When we are born, we inherit (receive) the genes from our parents, but we don't inherit their age.
In other words, how do older parents give rise to young offspring?
Scientists have tried to explain this by a process called "natural rejuvenation event." This event sets our biological age to zero, which is the beginning of aging in mammals.
This event happens as the zygote develops to form an embryo. A zygote is a single-celled organism resulting from a fertilized egg. The zygote goes through a cellular multiplication process to give rise to the multi-celled embryo.
Researchers are studying the possible application of this "age reversal event" as a therapeutic intervention for age-related diseases, such as arthritis or Parkinson’s.
What is Aging?
Aging is something we all experience but actually know very little about. Hair greying, wrinkles formation, joint changes, etc., are signs of aging. Aging, on the other hand, encompasses all the processes that occur in the body that result in these signs - it is a combination of physiological changes in our bodies and environmental factors.
Aging eventually leads to physical denaturation, dysfunction, and ultimately mortality (death).
As we age, every cell in our body gets old due to the progressive accumulation of damage through the intervening years. But this cellular damage does not get passed on to human offspring to the next generation – the absence of this cellular damage in human offspring has baffled scientists for generations.
That's because germline cells (sex cells - egg and sperm that form the embryo/zygote) rejuvenate in the offspring after conception.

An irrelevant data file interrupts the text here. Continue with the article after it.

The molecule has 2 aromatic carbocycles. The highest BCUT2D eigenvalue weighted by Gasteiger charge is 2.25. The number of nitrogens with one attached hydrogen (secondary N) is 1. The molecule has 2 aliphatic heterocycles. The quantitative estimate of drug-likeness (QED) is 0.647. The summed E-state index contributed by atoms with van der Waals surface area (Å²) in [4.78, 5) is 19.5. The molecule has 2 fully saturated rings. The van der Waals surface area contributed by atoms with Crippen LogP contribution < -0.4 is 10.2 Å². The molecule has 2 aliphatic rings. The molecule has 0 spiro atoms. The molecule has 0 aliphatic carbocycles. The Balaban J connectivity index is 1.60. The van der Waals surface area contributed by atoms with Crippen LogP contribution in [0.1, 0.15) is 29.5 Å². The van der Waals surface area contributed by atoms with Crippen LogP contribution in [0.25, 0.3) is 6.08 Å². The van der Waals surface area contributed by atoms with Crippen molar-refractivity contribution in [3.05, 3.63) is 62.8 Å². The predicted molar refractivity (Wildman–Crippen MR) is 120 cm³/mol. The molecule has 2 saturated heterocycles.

Rejuvenation Event In The Embryo
During the initial stages of embryogenesis (the formation of the embryo), life hits a reset button — the rejuvenation event in the embryo. When an embryo is attached to the uterus, the rejuvenation event sets the developing embryo to grow at its youngest biological age – zero. This rejuvenation of the embryo marks the beginning of the mammalian age.
The epigenetic aging clock is a biochemical test used to measure age. It was developed with conserved cytosines - units in DNA whose methylation levels change with age. Experts use these epigenetic clocks to predict the approximate ages of mouse embryos at their early stages of development.
They found that the age of mouse embryos stayed constant for the first few days after fertilization. However, by around 6.5 to 7.5 days into development, the biological age of the embryos witnessed a dip, indicating that they are undergoing some type of rejuvenation event.
The researchers say that the biological age of mice is set to zero, somewhere between 4.5 to 10.5 days after fertilization.
Eventually, during development, the biological age begins to slowly rise. However, the point exactly at which this growth happens is still unclear.
At present, similar data for humans is unavailable as studying human embryos at such early stages is prohibited. Recent studies have shown that the epigenetic clocks in cord blood can be used to estimate gestational age at birth.
When embryos can reset the biological clock, there is a hope to reverse the errors that occur due to cell damage, restoring the cells back to their agile state, eliminating signs of aging.
This hypothesis could possibly help researchers develop treatments for age-related diseases, such as arthritis or Parkinson’s - A paradigm shift in treating age-related illnesses.
- The mystery behind how aged parents produce youthful offspring has puzzled researchers for a long time now.
- A recent study revealed a natural rejuvenation event during early embryogenesis that sets our biological age zero.
- The study noted that mouse embryos experience the rejuvenation event around 4.5 to 10.5 days after fertilization.
- Epigenetic aging clocks can help predict the embryos' biological age and the onset of aging in mammals.
- This approach may pave the way for researchers to find treatment for age-related diseases by reversing the errors due to cell damage (using the same concept of age reversal seen in embryos).